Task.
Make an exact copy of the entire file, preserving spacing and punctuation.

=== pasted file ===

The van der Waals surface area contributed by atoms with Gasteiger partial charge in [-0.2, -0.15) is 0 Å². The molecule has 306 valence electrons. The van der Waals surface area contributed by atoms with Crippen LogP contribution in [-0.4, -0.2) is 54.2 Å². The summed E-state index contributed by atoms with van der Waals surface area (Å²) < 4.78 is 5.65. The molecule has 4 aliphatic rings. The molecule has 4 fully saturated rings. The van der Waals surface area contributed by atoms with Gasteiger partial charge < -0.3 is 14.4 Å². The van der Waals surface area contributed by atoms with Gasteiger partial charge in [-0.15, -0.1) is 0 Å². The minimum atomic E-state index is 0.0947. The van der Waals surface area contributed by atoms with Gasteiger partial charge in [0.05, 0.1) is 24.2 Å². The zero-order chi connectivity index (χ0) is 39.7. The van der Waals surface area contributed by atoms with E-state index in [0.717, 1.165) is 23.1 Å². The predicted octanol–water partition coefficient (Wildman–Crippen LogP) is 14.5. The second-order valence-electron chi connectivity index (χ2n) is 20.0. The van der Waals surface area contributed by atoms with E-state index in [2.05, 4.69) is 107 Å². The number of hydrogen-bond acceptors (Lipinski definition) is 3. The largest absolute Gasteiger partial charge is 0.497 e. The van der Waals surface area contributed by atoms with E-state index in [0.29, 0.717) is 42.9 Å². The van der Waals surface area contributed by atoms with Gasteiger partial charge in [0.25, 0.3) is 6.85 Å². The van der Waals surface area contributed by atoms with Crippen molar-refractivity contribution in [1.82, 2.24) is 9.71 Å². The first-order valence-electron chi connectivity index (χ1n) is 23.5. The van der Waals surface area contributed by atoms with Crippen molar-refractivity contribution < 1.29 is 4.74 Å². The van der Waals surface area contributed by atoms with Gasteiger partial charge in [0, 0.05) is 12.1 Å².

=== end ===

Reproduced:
The van der Waals surface area contributed by atoms with Gasteiger partial charge in [-0.2, -0.15) is 0 Å². The molecule has 306 valence electrons. The van der Waals surface area contributed by atoms with Crippen LogP contribution in [-0.4, -0.2) is 54.2 Å². The summed E-state index contributed by atoms with van der Waals surface area (Å²) < 4.78 is 5.65. The molecule has 4 aliphatic rings. The molecule has 4 fully saturated rings. The van der Waals surface area contributed by atoms with Gasteiger partial charge < -0.3 is 14.4 Å². The van der Waals surface area contributed by atoms with Gasteiger partial charge in [-0.15, -0.1) is 0 Å². The minimum atomic E-state index is 0.0947. The van der Waals surface area contributed by atoms with Gasteiger partial charge in [0.05, 0.1) is 24.2 Å². The zero-order chi connectivity index (χ0) is 39.7. The van der Waals surface area contributed by atoms with E-state index in [0.717, 1.165) is 23.1 Å². The predicted octanol–water partition coefficient (Wildman–Crippen LogP) is 14.5. The second-order valence-electron chi connectivity index (χ2n) is 20.0. The van der Waals surface area contributed by atoms with E-state index in [2.05, 4.69) is 107 Å². The number of hydrogen-bond acceptors (Lipinski definition) is 3. The largest absolute Gasteiger partial charge is 0.497 e. The van der Waals surface area contributed by atoms with E-state index in [0.29, 0.717) is 42.9 Å². The van der Waals surface area contributed by atoms with Gasteiger partial charge in [0.25, 0.3) is 6.85 Å². The van der Waals surface area contributed by atoms with Crippen molar-refractivity contribution in [1.82, 2.24) is 9.71 Å². The first-order valence-electron chi connectivity index (χ1n) is 23.5. The van der Waals surface area contributed by atoms with Crippen molar-refractivity contribution < 1.29 is 4.74 Å². The van der Waals surface area contributed by atoms with Gasteiger partial charge in [0, 0.05) is 12.1 Å².